The NCAA Board of Governors, which includes CU Boulder Chancellor Philip P. DiStefano, strengthened the association’s policy against display of the confederate flag on Friday as a wave of momentum to remove confederate monuments and imagery sweeps across the country.
The new policy will “prevent any NCAA championship events from being played in states where the symbol has a prominent presence.”
“Removing these divisive symbols is a national movement that is long overdue, and the Board’s action demonstrates that our member institutions are dedicated to ensuring our events are inclusive for all of our student-athletes and fans,” DiStefano said.
Since 2001, NCAA policy had barred the awarding of championship event sites to states where the confederate flag is displayed. That left open the possibility, however, for teams in such states to host NCAA championship events where sites are determined by seeding or ranking. The expanded policy removes that caveat.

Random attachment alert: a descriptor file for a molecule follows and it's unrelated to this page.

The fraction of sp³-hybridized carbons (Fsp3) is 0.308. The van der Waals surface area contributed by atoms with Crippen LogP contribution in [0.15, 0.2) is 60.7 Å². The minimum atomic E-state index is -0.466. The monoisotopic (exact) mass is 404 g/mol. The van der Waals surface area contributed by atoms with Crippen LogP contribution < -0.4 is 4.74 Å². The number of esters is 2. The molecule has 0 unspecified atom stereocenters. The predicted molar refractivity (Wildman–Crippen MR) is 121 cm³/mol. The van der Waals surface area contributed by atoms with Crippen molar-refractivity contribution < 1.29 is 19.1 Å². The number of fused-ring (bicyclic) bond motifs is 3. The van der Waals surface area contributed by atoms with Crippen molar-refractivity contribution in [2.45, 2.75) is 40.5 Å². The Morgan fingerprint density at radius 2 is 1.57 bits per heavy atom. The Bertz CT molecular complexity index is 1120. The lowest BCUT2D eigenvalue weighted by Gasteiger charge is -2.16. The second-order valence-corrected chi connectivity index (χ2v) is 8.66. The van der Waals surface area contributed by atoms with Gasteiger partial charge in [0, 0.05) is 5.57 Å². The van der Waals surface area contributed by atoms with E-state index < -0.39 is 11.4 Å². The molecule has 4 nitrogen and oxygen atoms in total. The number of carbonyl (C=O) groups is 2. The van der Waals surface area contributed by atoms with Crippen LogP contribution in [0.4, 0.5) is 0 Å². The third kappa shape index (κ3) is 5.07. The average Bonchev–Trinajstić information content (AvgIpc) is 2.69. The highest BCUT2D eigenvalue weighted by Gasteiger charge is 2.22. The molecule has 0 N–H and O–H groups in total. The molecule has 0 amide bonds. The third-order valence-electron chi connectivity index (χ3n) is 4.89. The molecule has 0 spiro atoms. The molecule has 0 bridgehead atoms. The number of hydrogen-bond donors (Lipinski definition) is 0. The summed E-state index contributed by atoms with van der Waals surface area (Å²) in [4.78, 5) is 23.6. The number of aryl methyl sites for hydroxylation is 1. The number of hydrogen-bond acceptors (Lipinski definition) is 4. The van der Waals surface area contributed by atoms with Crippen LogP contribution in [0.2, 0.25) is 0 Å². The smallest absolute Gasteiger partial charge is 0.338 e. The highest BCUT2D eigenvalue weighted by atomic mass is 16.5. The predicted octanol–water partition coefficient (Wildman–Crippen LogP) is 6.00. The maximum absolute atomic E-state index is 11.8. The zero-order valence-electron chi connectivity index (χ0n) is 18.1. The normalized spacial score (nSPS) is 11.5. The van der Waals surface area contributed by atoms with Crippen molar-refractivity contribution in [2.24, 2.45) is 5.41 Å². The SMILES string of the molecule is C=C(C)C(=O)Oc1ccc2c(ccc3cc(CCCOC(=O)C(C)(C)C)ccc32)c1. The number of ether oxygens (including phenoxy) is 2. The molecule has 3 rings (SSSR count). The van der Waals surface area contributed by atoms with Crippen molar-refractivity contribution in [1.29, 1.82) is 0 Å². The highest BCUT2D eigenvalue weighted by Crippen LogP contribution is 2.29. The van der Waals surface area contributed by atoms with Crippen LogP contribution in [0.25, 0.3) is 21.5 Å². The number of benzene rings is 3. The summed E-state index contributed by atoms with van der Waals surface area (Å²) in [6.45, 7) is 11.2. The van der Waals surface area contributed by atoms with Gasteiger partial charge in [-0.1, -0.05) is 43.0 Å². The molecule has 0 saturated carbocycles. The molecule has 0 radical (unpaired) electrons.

Mississippi, where the state flag contains the confederate symbol in the upper left corner, is the only state affected by the NCAA’s policy. Southeastern Conference members Mississippi and Mississippi State both hosted NCAA baseball regionals during the 2019 NCAA tournament, an example of the type of events that would not be allowed under the new policy.
The Board of Governors’ move came one day after Southeastern Conference Commissioner Greg Sankey demanded that the state of Mississippi remove the confederate symbol from its state flag, threatening to no longer hold its championship events in the state.